No… airborne particles do not cause strokes

Researchers can’t see the air quality reality for the government funding.

This German study claims to link inhalation of ambient airborne fine particulate matter (i.e., PM2.5) with increased risk of stroke.

The researchers report twice as many cases of stroke among people exposed to an average of 21.91 micrograms/m3 PM2.5 in the air vs. those exposed to an average of 14.9 micrograms/m3. For reference purposes, adults inhale about a cubic meter of air per hour.

Out of the total study population of 4,433 there were 71 incidences of stroke.

But consider that there were 1,040 current smokers in the population, smoking an average of 17 cigarettes per day.

As each cigarette provides its smoker with 10,000 to 40,000 micrograms of PM2.5, those smokers inhaled as much as 680,000 micrograms of PM2.5 per day vs. the comparatively paltry 400 microgram/day of PM2.5 inhaled from the ambient air.

Clearly, if inhaling PM2.5 caused stroke, every smoker would have stroked out long ago.

If you have ever smoked a single cigarette and survived, you have debunked hundreds of millions of dollars of government-funded air pollution “research.”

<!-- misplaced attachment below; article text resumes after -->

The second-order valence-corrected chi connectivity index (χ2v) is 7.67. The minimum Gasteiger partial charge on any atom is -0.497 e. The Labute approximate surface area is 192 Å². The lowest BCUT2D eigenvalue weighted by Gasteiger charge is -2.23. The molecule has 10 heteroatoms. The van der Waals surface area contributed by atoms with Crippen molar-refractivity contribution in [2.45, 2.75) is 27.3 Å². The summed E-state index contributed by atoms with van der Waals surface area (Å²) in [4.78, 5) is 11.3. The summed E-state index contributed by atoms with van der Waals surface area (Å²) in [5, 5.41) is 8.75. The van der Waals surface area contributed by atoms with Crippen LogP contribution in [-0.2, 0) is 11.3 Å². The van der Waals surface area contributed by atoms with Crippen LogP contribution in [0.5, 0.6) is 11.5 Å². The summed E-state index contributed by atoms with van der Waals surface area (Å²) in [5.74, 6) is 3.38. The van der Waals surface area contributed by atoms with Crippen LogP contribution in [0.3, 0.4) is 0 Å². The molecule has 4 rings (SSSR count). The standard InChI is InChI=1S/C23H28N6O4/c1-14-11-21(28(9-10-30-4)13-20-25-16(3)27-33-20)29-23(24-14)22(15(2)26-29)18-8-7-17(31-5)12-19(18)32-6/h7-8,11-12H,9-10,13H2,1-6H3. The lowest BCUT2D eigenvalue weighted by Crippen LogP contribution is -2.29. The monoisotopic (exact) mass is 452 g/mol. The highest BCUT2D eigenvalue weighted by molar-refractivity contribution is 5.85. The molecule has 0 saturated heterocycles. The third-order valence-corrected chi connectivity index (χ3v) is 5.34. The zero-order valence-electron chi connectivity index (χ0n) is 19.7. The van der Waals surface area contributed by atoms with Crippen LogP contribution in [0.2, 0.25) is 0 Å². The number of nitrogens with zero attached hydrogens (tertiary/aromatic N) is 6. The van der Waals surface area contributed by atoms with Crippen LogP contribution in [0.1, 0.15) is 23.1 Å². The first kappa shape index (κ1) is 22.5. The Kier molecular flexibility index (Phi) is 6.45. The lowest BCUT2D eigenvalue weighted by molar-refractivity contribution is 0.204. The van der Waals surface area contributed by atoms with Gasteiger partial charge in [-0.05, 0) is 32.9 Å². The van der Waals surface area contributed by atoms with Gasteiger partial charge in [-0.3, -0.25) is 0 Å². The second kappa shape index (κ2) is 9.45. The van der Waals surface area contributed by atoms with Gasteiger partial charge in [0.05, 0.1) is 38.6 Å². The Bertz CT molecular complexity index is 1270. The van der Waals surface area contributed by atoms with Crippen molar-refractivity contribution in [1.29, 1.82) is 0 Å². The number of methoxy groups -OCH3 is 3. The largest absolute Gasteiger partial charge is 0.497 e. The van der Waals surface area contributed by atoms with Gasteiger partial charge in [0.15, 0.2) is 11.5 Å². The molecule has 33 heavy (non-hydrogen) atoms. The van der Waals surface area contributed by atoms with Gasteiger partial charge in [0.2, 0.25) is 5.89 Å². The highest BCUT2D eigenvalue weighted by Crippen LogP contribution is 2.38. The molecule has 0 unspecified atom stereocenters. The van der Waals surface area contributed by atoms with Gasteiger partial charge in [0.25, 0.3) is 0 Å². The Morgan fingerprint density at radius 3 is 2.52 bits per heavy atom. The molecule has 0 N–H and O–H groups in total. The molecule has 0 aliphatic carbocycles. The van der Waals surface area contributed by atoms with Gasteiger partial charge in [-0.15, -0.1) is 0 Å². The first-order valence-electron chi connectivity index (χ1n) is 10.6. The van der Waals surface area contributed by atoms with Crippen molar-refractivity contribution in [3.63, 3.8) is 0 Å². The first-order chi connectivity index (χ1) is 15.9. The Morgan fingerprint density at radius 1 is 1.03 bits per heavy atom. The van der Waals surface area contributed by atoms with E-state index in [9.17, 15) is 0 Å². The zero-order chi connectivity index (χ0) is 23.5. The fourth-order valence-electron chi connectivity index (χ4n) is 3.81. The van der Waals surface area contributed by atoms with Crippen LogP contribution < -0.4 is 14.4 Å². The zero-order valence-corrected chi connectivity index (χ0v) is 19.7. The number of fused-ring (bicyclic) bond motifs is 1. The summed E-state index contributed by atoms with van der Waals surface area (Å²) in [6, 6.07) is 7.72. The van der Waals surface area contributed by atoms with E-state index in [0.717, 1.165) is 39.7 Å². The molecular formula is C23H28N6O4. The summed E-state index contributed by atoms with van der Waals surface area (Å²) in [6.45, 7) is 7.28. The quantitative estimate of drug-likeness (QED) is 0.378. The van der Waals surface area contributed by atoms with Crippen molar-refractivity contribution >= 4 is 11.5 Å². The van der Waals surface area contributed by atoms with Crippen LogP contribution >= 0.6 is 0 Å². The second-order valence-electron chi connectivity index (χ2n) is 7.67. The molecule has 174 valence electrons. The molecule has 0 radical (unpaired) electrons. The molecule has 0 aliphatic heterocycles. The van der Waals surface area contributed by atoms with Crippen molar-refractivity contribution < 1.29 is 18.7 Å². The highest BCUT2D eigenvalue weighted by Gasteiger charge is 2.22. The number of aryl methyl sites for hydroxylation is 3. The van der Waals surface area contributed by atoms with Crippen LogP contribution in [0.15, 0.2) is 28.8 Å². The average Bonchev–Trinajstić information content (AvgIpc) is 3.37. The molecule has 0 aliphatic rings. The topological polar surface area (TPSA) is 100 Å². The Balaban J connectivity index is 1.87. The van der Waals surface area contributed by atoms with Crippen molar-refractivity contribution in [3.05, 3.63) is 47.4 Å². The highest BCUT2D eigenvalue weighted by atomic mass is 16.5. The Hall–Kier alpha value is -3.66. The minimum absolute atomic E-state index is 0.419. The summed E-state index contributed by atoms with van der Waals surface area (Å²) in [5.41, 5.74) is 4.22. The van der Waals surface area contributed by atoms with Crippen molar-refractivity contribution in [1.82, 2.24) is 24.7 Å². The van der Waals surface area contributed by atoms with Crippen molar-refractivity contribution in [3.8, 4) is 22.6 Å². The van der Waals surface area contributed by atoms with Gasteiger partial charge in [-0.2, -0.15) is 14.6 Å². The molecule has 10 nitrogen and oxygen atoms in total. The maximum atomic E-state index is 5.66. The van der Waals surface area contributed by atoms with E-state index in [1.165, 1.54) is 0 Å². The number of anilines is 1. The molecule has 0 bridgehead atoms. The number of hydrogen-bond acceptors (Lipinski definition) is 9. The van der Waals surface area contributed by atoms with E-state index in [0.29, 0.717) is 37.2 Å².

4 thoughts on “No… airborne particles do not cause strokes”

  1. We are talking about fine carbon particles… like those that come out of smokestacks and tailpipes.

  2. Obviously, the critical factor is whether the particles can be dissolved or not. Metallic particles that for protective oxidation layers, such as the Aluminum and plastic fibers in Chemtrails or silicon oxide from sand or cellulose, would be much more hazardous than iron or sodium chloride or other soluble metals/salts for example.

  3. But smokers do have much higher rates of stroke than non-smokers. To what do attribute the smoking risk if the not the particles? The CO perhaps? It is obviously not the nicotine.

  4. There are lots of ways to look at data and get the answer you “know” to be true.

    This study of a very large data set found nothing for stroke or heart attack.

    Milojevic A, Wilkinson P, Armstrong B, Bhaskaran K, Smeeth L, Hajat S (2014) Short-term effects of air pollution on a range of cardiovascular events in England and Wales: case-crossover analysis of the MINAP database, hospital admissions and mortality. Heart 100, 1093-1098.

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